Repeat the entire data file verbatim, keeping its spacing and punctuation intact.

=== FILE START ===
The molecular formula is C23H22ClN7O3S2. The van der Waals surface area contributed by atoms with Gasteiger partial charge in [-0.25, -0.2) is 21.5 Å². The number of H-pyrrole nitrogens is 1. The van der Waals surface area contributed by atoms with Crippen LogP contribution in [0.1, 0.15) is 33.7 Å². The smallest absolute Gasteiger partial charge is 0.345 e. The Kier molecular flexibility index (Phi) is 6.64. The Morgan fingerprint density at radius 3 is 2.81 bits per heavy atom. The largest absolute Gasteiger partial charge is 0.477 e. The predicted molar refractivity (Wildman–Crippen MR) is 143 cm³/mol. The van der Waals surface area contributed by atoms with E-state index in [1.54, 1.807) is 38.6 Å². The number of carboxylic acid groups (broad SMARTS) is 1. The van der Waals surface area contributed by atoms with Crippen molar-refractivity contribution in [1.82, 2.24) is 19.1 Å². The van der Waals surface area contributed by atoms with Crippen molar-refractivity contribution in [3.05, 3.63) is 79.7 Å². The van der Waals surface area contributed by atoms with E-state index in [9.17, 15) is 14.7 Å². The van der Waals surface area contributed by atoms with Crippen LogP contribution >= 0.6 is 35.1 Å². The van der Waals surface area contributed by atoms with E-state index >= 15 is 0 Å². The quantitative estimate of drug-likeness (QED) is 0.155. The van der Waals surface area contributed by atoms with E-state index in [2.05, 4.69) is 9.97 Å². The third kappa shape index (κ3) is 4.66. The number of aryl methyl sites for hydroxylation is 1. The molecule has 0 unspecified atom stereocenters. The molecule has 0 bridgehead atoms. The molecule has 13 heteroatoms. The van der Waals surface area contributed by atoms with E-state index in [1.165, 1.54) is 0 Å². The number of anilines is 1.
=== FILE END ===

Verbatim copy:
The molecular formula is C23H22ClN7O3S2. The van der Waals surface area contributed by atoms with Gasteiger partial charge in [-0.25, -0.2) is 21.5 Å². The number of H-pyrrole nitrogens is 1. The van der Waals surface area contributed by atoms with Crippen LogP contribution in [0.1, 0.15) is 33.7 Å². The smallest absolute Gasteiger partial charge is 0.345 e. The Kier molecular flexibility index (Phi) is 6.64. The Morgan fingerprint density at radius 3 is 2.81 bits per heavy atom. The largest absolute Gasteiger partial charge is 0.477 e. The predicted molar refractivity (Wildman–Crippen MR) is 143 cm³/mol. The van der Waals surface area contributed by atoms with E-state index in [1.54, 1.807) is 38.6 Å². The number of carboxylic acid groups (broad SMARTS) is 1. The van der Waals surface area contributed by atoms with Crippen molar-refractivity contribution in [1.82, 2.24) is 19.1 Å². The van der Waals surface area contributed by atoms with Crippen molar-refractivity contribution in [3.05, 3.63) is 79.7 Å². The van der Waals surface area contributed by atoms with E-state index in [9.17, 15) is 14.7 Å². The van der Waals surface area contributed by atoms with Crippen LogP contribution >= 0.6 is 35.1 Å². The van der Waals surface area contributed by atoms with E-state index >= 15 is 0 Å². The quantitative estimate of drug-likeness (QED) is 0.155. The van der Waals surface area contributed by atoms with E-state index in [2.05, 4.69) is 9.97 Å². The third kappa shape index (κ3) is 4.66. The number of aryl methyl sites for hydroxylation is 1. The molecule has 0 unspecified atom stereocenters. The molecule has 0 bridgehead atoms. The molecule has 13 heteroatoms. The van der Waals surface area contributed by atoms with E-state index in [1.165, 1.54) is 0 Å². The number of anilines is 1.